The Manager Algorithm
“How should our company stay aligned?” asked the CEO. “A company must first ‘destroy’ itself before it can be aligned to others,” said the HR manager, paraphrasing Confucius. Leaving the CEO with that thought, the HR manager reloaded algorithms and proceeded to one of the meeting rooms. There, the R&D team had gathered for a creativity session.
The Confucius algorithm was first tested in 2018 to bring elders and children together in play. It was successful in providing personalized advice and encouragement through conversation. The learnings of Confucius have already been applied to strategy, but such books cannot pro-actively inspire you on the job.
The CEO mused on the philosophical answer of HR. He loved the deep and meaningful reflection it brought him, especially during the hectic changes that his company was facing. The digital revolution was well on its way, and the company was scrambling to keep up the momentum. He remembered the time his company was all-human, only to feel intense relief that it was no longer so. The bots were always available with sound advice and encouragement, rocks to build on.
The R&D team was busy empathy mapping to develop new insights into customer needs. They were following HR’s instructions but seemed to stall at a certain point in the mapping exercise. No wonder. The method was complicated, and the team tried it for the first time. It was not clear to them how they were to unravel latent needs from the empathy map. Patiently, HR once more explained the steps they should take. “Of course, I’ll give you an example,” HR said and smiled. They chatted for a little while about the wording of the need, until HR suggested that the team collaborate a bit more on customer feelings and thoughts. “This phase is about bringing your observations to a more abstract level, the level of feelings. Thus, show empathy for the customer and imagine, how you would feel if you were in their situation. Let’s assume the customer has the following thought…” The team appreciated the useful hints and started discussing their feelings. “Very good!” said HR. “You saved four potential feelings in total, on for each of the thoughts you had noted.” Then, the HR-bot nudged the team to return to wording the need.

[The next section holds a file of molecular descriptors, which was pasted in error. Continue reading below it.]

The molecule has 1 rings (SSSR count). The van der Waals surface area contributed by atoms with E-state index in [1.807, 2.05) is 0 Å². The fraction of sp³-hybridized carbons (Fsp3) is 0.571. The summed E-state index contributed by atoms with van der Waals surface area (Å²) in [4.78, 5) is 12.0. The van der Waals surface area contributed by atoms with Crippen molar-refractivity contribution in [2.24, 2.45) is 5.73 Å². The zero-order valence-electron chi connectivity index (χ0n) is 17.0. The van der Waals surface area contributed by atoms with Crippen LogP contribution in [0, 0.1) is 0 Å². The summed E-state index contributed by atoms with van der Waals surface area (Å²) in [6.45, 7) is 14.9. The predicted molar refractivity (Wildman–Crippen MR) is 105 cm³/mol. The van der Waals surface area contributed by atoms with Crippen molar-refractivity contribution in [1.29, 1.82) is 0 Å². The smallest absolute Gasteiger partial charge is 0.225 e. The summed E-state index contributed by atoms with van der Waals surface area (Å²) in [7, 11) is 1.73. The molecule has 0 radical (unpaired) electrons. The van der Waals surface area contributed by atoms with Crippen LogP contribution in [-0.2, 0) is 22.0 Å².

The Empathy Mapping Algorithm was tested in groups of three participants who were novices in design thinking. At first, the participants hesitated to ask the algorithm complex questions, but learned quickly what it could and could not do. In the end, the participants assessed the algorithm as just as effective as a human facilitator. They even said that an algorithm’s constant performance would be preferred over an excellent human facilitator on a bad day.
Researchers from all over the world are testing new algorithms in all areas of life. They are keenly interested in human-bot interaction, and invariably findings show that people enjoy, learn, try new behaviors, and collaborate easily with bots. In the slipstream of the research, algorithms have been developed that can -in time- replace complex cognitive tasks of managers, like the HR tasks in our examples above.